During the Komenda Wars (1694-1700), Cabess provided crucial assistance to the British position and actively supported their return to Komenda.[13][14] In 1694 and 1695, Cabess attacked the Dutch fort on multiple occasions and during negotiations with the Dutch commander, Willem Bosman, the Dutch commander attempted to shoot Cabess but missed.[15] With the end of the wars after 1700 and the rise of the Ashanti Empire in trade along the coast, Cabess became a crucial middleman in the port city.[12] British traders complained that Cabess would prevent traders from directly entering Komenda and instead intercept them outside of the city trading for their goods and then charging a higher rate to the British, while keeping some of the best goods for himself.[12] Cabess then became a monopsonist and monopolist able to manage contacts with multiple sellers and multiple buyers but keeping them from directly contacting each other and thus centralizing buying and selling within his control.[16]

The economic position of Cabess brought him into conflict with the British in the early 1700s with him and the British commander at the fort, Dalby Thomas, becoming quite hostile to one another by 1705.[17] However, although he traded with the Dutch, he remained a significant British ally for the rest of his life and the tension quickly decreased. This economic position also introduce rivalries with other African powers: a series of hostile activities between Twifo and Cabess in 1714 required the adjudication of Ashanti diplomats.[18]

Economic importance translated into increasing political importance and Cabess became the virtual leader of Komenda, which began to be less a subordinate to the city of Eguafo and gradually became an equal.[19][20] In addition, Cabess begun owning significant land around Komenda that he directly controlled. Originally, he controlled a few huts around the British fort, but by 1714 this included a sizable area.[21] At the time of his death, he largely held sovereign power along the coast and had become the possessor of his own stool (a symbol of leadership among the Akan people), which would later be passed to his descendants.[22]


Cabess died in June 1722 in Komenda. The British and Dutch feared a large succession struggle by the many heirs of Cabess. The RAC administrators dispatched an officer to provide gifts to those members most likely to take the place of Cabess. His body was buried at the British fort in Komenda after a public viewing of his body.[23] His son Ahenaqua took over much of the trade and political power of Cabess, without a recorded succession struggle, and until the chiefs at Cape Coast became predominant over Komenda in the mid-1700s,[7] the main official at Komenda, the Caboceer, governed on what was known as "the stool of the late John Cabess."[24]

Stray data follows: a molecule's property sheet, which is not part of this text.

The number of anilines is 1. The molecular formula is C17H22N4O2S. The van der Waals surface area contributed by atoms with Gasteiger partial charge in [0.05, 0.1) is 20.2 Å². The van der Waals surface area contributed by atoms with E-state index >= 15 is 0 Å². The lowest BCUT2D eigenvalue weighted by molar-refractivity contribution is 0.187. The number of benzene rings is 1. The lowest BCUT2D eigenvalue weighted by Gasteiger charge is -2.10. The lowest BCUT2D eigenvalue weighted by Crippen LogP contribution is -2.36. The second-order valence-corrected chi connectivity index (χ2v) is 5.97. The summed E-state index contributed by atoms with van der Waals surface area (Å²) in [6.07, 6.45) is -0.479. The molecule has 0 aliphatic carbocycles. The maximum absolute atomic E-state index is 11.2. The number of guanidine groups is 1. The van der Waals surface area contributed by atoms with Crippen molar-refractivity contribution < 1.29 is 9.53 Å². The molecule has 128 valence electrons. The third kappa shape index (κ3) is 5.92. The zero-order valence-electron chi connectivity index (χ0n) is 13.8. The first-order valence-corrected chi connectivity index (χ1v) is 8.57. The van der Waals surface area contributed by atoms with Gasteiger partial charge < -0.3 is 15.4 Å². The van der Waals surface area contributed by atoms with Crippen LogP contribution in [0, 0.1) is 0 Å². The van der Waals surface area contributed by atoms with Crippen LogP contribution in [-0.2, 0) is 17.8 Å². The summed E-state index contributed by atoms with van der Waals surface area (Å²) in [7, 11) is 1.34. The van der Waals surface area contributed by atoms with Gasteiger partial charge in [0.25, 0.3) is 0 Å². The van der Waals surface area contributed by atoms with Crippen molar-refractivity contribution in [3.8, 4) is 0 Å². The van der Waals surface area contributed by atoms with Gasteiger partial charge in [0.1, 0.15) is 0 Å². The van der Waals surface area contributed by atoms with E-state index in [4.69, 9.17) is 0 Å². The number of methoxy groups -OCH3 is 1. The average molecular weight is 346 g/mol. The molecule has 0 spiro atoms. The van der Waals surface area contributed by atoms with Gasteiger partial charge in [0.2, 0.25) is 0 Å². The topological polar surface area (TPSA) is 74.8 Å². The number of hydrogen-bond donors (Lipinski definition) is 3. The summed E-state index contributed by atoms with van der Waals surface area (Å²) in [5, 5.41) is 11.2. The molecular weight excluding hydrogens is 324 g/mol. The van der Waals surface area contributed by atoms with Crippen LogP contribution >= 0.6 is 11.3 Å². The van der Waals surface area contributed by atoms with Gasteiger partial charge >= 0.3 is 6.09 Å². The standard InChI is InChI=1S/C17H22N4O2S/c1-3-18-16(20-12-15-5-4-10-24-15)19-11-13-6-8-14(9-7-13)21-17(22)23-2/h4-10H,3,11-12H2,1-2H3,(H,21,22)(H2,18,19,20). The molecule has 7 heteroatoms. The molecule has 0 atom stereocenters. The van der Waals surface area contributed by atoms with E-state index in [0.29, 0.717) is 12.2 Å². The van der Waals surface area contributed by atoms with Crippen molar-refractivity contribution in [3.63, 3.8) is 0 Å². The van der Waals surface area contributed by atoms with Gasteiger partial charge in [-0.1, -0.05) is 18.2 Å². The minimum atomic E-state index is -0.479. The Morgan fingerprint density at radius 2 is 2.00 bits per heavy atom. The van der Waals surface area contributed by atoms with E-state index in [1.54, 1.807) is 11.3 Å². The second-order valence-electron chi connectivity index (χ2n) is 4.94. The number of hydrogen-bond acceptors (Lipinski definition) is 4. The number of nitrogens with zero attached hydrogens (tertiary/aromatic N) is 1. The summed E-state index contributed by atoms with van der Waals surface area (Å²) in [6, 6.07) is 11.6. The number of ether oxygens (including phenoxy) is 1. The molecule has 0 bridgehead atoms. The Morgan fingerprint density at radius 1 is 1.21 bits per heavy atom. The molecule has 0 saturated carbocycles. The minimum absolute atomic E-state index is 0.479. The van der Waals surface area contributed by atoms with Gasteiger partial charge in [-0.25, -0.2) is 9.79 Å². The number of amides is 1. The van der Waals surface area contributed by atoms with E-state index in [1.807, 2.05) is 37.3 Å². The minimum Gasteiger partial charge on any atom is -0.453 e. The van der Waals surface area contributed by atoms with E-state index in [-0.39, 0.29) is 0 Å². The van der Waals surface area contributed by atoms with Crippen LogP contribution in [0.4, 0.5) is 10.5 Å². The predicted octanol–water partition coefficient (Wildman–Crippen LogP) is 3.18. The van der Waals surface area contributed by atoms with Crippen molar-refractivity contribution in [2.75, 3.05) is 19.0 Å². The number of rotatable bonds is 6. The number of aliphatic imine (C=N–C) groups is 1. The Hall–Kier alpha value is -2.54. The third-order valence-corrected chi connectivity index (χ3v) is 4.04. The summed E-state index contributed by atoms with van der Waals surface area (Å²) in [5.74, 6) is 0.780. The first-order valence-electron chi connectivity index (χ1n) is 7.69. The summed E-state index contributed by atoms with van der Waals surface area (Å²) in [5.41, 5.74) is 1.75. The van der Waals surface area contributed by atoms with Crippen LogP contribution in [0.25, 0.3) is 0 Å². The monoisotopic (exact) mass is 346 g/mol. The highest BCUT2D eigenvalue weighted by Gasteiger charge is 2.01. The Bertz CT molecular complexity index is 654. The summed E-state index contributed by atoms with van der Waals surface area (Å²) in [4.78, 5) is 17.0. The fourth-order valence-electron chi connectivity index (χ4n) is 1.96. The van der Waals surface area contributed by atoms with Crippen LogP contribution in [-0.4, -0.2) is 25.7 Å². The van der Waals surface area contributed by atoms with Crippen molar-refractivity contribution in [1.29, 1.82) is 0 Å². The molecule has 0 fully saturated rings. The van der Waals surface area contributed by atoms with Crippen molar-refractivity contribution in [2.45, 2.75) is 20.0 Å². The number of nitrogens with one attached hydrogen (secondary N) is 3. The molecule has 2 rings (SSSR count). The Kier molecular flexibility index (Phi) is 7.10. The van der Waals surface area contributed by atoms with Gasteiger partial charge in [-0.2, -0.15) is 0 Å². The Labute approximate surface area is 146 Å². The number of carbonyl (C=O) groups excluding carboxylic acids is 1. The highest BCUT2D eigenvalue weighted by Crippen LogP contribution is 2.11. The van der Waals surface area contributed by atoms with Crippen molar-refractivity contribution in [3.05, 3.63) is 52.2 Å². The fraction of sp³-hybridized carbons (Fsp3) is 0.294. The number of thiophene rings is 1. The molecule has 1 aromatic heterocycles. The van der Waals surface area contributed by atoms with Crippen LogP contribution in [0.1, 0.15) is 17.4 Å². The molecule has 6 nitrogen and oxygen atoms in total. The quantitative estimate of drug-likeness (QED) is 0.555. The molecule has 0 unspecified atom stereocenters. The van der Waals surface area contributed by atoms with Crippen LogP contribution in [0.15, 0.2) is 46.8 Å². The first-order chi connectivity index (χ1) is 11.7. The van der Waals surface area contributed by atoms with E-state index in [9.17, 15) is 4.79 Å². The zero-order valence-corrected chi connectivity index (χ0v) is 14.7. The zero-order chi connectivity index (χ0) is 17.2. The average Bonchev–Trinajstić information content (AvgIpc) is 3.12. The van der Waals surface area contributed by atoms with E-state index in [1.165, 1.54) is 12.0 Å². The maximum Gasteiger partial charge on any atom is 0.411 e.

See also[edit]


  1. ^ Daaku 1970, p. 115.
  2. ^ Henige 1977, p. 5-6.
  3. ^ Henige 1977, p. 4.
  4. ^ Canizares-Esguerra 2018, p. 50.
  5. ^ Henige 1977, p. 7.
  6. ^ Law 2001, p. 75.
  7. ^ a b Henige 1974, p. 242.
  8. ^ a b Rediker 2007, p. 84.
  9. ^ Henige 1977, p. 8.
  10. ^ a b Henige 1977, p. 15.
  11. ^ Law 2007, p. 148.
  12. ^ a b c Henige 1977, p. 9.
  13. ^ Law 2007, p. 145.
  14. ^ Henige 1977, p. 11.
  15. ^ Law 2007, p. 150.
  16. ^ Henige 1977, p. 10.
  17. ^ Henige 1977, p. 16.
  18. ^ Smith 1976, p. 8.
  19. ^ Henige 1977, p. 13.
  20. ^ Henige 1974, p. 241.
  21. ^ Henige 1977, p. 12.
  22. ^ Rediker 2007, p. 85.
  23. ^ Henige 1977, p. 5.
  24. ^ Henige 1977, p. 14.


  • Canizares-Esguerra, Jorge (2018). Entangled Empires: The Anglo-Iberian Atlantic, 1500-1830. Philadelphia, Pennsylvania: University of Pennsylvania Press. ISBN 9780812249835.
  • Daaku, Kwame (1970). Trade and politics on the Gold Coast, 1600-1720: a study of the African reaction to European trade. London: Oxford University Press. ISBN 019821653X.
  • Henige, David (1974). "Komenda Fort in 1778: Commentary on a Document". Transactions of the Historical Society of Ghana. 15 (2): 241–245.
  • Henige, David (1977). "John Kabes of Komenda: An Early African Entrepreneur and State Builder". The Journal of African History. 18 (1): 1–19. doi:10.1017/s0021853700015206.
  • Law, Robin (2001). The English in West Africa, 1685-1688. London: The British Academy.
  • Law, Robin (2007). "The Komenda Wars, 1694-1700: a Revised Narrative". History in Africa. 34: 133–168. doi:10.1353/hia.2007.0010. S2CID 165858500.
  • Rediker, Marcus (2007). The Slave Ship: A Human History. New York: Viking. ISBN 978-0143114253.
  • Smith, Robert S. (1976). Warfare and Diplomacy in Pre-Colonial West Africa. London: James Currey Ltd.